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other Nature is sometimes cruel and relentless. If you live in eastern North America, you probably experienced a very wet summer—the rain seemed to be endless this year. In my very small town, population

2,000, we had almost record-breaking rainfall—63 inches from mid-May to the end of August! Since our horses live on our farm alongside a lake (okay, it’s really a pond, but

Floridians call anything bigger than two acres of water a lake), unfortunately, you guessed it, the “lake” began to flood. Te pasture disappeared and eventually the horses were standing in their barn on a deserted island, completely surrounded by water, and it was only August first! At least one more month of daily showers was in the forecast, so I knew we were in trouble. Now I’m not a person who likes to ask for help but panic was setting in. I decided it was time to swallow my pride and start making phone calls to see where I could move them. All three horses are very big boys, each over 17 hands and weighing between 1300 and 1800 lbs—this wasn’t going to be

easy. My first phone call was to my sister-in-law Tami. I knew she was full with five horses in a five stall barn; but she said not to worry, she’d take my husband’s draſt cross and “make it work.” I thanked her profusely and threw him in the trailer and drove him the 30 minutes to “horse camp.” Tat leſt my two dressage horses. I called the only other person in town who owns sport horses. Her barn is a private

breeding facility with two stallions, mommies, babies and no boarders. I barely knew her and I had never even been to her farm, but without hesitation she said, “Well if it’s only going to be a week, you can bring them here and use a couple of my stalls.” I double- and triple-checked with her to make sure she was okay with it before loading them up. I hoped and prayed we would be back home in a week, even though in my heart I knew it would likely be longer. Tat one week mushroomed into three and in the end what initially felt like a crisis offered an unexpected positive

outcome. While we were there, a new friendship was cultivated. I learned more about breeding sport horses. I learned that she had done some writing professionally and wants to help WT with future editorial about breeding. We discovered that our riding styles and training philosophies are similar, so we vowed to coach each other from the ground—a common practice in Europe, even among riders who might be competitors. Giving back or paying it forward, however you wish to describe it, is offering generosity and kindness for someone in need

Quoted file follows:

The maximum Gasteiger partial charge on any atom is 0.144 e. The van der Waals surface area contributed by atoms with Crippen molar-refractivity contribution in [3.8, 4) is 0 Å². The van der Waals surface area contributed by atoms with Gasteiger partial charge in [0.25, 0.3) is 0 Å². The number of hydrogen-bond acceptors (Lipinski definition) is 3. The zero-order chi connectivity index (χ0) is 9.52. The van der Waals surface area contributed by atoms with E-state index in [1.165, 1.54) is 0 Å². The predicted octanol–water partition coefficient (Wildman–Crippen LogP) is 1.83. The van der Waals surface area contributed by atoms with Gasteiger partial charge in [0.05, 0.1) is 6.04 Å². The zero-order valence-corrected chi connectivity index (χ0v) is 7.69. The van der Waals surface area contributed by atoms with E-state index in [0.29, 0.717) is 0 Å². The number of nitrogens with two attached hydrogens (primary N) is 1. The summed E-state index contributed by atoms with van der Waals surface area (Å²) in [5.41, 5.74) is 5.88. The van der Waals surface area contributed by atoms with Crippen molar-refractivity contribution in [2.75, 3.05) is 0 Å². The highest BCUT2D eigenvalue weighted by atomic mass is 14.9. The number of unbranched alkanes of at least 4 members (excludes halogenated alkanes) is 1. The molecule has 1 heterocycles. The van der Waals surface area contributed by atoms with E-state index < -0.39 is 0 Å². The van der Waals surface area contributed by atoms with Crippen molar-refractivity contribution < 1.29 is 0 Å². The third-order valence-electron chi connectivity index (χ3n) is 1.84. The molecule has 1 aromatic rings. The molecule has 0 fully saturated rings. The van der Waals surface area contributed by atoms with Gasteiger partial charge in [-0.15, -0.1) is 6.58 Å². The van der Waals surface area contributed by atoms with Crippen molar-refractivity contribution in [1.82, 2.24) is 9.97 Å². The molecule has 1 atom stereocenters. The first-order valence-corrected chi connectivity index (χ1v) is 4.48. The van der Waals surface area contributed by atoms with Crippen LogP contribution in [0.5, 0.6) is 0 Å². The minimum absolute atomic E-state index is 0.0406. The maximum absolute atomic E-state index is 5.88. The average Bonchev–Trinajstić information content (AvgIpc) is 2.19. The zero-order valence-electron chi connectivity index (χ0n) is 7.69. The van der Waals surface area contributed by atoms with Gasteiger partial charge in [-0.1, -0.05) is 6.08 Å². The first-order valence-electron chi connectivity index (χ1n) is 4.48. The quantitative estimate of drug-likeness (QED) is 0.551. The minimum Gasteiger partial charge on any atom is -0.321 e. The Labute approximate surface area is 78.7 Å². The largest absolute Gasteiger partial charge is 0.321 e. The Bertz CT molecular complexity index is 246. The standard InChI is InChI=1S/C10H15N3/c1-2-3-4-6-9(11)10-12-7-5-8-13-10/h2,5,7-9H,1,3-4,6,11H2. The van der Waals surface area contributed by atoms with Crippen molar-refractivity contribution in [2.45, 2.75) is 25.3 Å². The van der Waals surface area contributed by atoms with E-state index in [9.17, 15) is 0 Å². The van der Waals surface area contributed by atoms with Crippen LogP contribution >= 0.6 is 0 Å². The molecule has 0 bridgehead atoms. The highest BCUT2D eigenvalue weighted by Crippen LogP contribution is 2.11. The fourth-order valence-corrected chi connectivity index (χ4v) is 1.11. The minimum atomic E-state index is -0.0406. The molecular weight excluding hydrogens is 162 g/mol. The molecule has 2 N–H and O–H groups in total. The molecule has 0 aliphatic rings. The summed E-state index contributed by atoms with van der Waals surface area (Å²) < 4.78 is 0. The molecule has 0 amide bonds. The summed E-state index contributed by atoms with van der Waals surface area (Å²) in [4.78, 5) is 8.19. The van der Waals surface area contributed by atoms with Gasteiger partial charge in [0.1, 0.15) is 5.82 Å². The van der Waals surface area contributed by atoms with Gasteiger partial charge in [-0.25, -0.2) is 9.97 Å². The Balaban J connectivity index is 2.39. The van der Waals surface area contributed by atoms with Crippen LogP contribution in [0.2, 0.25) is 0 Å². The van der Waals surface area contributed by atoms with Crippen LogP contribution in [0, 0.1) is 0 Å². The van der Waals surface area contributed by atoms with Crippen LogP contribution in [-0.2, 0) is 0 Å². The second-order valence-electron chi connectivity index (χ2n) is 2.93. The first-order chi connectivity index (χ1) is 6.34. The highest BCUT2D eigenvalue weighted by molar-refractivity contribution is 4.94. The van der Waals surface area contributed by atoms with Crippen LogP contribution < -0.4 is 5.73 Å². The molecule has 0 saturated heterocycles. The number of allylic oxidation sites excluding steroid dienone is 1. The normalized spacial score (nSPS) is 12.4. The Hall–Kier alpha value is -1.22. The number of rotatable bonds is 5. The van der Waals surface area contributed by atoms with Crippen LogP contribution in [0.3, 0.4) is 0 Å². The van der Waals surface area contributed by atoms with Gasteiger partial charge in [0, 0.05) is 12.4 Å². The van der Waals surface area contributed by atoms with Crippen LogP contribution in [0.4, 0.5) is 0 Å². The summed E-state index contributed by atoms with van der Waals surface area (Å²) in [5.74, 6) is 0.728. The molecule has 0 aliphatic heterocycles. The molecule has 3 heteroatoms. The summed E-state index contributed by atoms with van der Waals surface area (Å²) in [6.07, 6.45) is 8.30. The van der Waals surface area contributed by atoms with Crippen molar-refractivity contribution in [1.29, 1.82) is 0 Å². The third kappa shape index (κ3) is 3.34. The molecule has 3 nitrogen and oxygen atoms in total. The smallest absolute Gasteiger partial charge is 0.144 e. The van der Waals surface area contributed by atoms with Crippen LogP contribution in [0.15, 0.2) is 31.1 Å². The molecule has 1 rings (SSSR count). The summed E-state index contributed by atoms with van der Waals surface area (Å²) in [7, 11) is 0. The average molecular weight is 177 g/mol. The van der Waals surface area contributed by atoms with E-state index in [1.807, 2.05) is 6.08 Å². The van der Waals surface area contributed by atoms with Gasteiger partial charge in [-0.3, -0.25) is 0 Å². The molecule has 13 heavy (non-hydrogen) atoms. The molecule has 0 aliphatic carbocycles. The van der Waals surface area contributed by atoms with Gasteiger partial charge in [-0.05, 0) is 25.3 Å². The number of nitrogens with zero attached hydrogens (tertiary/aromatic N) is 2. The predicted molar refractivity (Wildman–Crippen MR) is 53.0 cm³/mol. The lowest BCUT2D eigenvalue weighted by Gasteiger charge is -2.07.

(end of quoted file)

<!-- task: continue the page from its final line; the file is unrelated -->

without expecting anything in return. In this issue of WT we present many examples of that spirit of giving. Te story of Talon demonstrates how a wonderful couple rescues horses and rehabs them into happy, useful horses. In the Grandioso story, another couple stepped in unsolicited and took over the care of this magnificent horse while his owner was hospitalized. And owner of the twins, Suzan Kissee, feels forever in debt to her vets, Darby her farrier, and German her trainer who have all gone the extra mile to help the little guys become normal and healthy. While putting together this fiſth issue of WT, I have had the pleasure to meet so many caring and generous horse people

that it’s truly been an inspiration. So if you happen to stumble upon a horse or horse person in need, go out on a limb and offer your help. Te rewards may surprise everyone.

Liz Cornell, Publisher

Our Mission: Warmbloods Today is the only magazine in North America focused on the entire spectrum of Warmblood breeds. It’s a place where people from all aspects of the sport horse community can come together: amateurs, owners, trainers and breeders. Each issue contains interesting, informative and often heart-warming stories of peoples’ experiences with their horses, along with thought-provoking opinions from various professionals and amateurs. We cover all horses from European descent bred for the sports of jumping, dressage, eventing and driving including the Iberian breeds and American Warmbloods.

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